I've been a sahm since 1995; I still can't get used to the idea that weekends are no longer leisure time, or hobby time, or time for mom to pursue her own activities. I plunged into the world of blogging on Friday night, with two fourth grade girls happily engaged in the world of Webkins ... of course, that lasted less than an hour. Saturday morning dawned with a 9-year-old nose to toes in a bright red rash. Three hours of phone calls to pediatrician's service, consultation with Grandma (who proclaimed German measles and quarantine); finding other child's mom to come and pick her up so I could take my own child to doctor ... telephone consult with weekend doctor ...

Because child feels fine, has no real discomfort from the rash ... we are doing nothing for it, except watching.

But the adrenalin rush, the disruption of our plans for a long play day, Grandma's ominous pronouncements ... the planned projects for a knitting day went out the window.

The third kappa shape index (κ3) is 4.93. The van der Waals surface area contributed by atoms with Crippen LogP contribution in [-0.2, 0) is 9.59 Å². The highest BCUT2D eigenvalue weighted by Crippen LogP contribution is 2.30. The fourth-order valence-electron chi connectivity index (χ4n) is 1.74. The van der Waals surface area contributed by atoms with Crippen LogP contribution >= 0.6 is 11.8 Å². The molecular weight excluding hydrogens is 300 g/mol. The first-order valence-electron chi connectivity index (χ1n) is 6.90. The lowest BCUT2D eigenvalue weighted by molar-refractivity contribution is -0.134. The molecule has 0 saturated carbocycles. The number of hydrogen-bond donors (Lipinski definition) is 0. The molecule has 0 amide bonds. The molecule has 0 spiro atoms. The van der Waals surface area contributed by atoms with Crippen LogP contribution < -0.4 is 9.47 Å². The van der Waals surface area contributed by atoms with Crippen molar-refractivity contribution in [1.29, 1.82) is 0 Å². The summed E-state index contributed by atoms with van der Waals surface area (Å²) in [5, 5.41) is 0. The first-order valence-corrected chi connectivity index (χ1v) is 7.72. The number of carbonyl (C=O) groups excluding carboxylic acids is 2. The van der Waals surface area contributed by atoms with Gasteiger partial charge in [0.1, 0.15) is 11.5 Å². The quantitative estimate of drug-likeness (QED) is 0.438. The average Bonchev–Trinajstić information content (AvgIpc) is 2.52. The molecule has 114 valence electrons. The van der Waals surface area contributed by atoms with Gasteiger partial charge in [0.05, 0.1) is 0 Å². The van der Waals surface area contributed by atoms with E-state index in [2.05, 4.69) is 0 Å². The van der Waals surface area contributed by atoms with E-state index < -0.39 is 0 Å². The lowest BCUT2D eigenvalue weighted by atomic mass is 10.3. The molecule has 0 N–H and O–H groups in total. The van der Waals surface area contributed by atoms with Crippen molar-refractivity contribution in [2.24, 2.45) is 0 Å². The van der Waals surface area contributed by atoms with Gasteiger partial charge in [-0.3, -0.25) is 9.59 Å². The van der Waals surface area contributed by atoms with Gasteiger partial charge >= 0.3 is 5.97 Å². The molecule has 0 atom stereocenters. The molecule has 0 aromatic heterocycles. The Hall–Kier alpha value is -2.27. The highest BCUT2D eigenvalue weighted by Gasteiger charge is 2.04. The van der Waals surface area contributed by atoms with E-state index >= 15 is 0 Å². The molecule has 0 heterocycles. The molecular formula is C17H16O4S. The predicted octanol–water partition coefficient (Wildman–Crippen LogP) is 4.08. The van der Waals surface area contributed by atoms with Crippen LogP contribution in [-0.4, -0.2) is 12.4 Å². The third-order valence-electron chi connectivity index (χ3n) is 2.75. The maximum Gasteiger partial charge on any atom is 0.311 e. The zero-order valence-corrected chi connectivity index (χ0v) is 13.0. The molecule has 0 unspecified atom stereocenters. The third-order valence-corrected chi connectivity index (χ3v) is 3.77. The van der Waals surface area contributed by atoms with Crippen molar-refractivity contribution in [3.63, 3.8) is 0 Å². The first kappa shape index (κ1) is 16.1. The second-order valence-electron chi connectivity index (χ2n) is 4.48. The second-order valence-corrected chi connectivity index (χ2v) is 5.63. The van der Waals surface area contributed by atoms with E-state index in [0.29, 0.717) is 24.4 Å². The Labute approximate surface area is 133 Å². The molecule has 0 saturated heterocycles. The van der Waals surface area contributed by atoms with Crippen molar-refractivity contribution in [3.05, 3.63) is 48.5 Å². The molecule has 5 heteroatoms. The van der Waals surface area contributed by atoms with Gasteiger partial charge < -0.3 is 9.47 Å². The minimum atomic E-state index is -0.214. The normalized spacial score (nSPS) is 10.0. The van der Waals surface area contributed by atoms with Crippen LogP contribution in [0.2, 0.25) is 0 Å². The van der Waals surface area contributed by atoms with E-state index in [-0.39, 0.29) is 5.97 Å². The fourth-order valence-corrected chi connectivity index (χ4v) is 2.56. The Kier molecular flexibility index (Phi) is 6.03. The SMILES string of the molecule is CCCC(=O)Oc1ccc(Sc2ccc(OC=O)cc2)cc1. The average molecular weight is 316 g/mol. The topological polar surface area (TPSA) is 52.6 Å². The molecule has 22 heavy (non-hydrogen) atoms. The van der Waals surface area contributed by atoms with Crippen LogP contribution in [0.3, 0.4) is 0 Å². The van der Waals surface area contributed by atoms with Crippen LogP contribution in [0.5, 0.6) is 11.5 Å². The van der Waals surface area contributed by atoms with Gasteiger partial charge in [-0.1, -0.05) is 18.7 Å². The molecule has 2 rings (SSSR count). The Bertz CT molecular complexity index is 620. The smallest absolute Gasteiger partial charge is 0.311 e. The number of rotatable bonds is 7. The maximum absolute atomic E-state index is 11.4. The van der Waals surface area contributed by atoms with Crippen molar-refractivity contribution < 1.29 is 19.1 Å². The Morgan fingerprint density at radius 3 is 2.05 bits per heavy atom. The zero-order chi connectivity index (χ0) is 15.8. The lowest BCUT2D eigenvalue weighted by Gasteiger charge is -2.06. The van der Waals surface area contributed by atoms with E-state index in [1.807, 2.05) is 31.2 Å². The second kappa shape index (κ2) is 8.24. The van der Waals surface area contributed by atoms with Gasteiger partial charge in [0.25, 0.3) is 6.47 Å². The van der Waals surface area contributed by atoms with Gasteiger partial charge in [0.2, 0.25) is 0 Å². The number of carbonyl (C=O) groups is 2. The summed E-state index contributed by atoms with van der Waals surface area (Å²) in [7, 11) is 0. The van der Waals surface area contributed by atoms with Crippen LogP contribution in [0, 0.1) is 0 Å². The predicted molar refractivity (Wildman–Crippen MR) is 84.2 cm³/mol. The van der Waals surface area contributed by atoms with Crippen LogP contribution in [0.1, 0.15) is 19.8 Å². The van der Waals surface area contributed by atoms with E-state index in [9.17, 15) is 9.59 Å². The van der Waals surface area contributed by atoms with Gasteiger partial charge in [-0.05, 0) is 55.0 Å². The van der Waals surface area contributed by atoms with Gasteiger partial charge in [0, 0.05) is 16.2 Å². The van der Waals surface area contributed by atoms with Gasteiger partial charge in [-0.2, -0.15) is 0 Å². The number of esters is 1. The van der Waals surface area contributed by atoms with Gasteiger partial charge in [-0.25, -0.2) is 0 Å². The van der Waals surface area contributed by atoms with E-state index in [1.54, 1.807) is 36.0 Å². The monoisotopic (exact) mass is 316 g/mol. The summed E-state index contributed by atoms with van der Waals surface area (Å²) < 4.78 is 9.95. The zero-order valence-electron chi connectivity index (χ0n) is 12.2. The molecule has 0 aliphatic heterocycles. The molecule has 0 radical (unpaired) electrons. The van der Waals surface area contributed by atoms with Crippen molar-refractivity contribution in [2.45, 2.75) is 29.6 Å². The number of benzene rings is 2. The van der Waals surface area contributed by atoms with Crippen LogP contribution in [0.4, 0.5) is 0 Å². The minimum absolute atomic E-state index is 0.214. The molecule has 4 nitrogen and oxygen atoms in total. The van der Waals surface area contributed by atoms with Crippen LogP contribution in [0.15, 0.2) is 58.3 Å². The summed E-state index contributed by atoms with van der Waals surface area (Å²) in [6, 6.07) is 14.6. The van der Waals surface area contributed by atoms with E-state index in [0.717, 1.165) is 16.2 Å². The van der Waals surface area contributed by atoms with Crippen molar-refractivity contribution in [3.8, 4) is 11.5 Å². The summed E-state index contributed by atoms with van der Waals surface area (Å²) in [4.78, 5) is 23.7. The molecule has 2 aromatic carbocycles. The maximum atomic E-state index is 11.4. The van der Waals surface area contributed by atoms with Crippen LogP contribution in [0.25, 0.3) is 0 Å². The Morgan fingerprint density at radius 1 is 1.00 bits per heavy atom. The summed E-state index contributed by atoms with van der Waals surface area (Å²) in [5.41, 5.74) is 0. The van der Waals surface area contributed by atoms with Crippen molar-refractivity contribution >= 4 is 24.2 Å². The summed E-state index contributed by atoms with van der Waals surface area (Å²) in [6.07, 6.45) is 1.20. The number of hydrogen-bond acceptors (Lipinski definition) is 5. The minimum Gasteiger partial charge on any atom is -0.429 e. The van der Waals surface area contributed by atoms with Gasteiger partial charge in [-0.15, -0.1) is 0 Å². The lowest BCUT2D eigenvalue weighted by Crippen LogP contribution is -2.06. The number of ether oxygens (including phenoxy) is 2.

I have to come to grips with the reality that the blog development will be a longer process than I had wanted it to be. Our crazy season is upon us: record-breaking snowfall over the past winter is responsible for many cancellations of events that have been rescheduled for the last month of school. Dancing school recital at the end of May means extra dance rehearsals, photo shoots, etc. The yard work to be done this spring is horrendous due to my own neglect last fall. So, my many future fans and faithful readers will just have to wait a little longer for a blog that might actually be worth reading.

Friday, April 25, 2008

The first of many ...

For more details on the baby blanket shown at right, check out my project page at

It's about time ...

Because I am old, I've been computer literate for longer than most folks ... even longer than many people my age, because I was lucky enough to work for one or two forward-looking employers ("you have to learn to run this thing, or we'll hire your replacement right out of high school"). But I've resisted the blogging side of life because of my intense protection of my privacy and security.

However, in the interest of becoming a more verbal member of the online knitting community, here is my blog!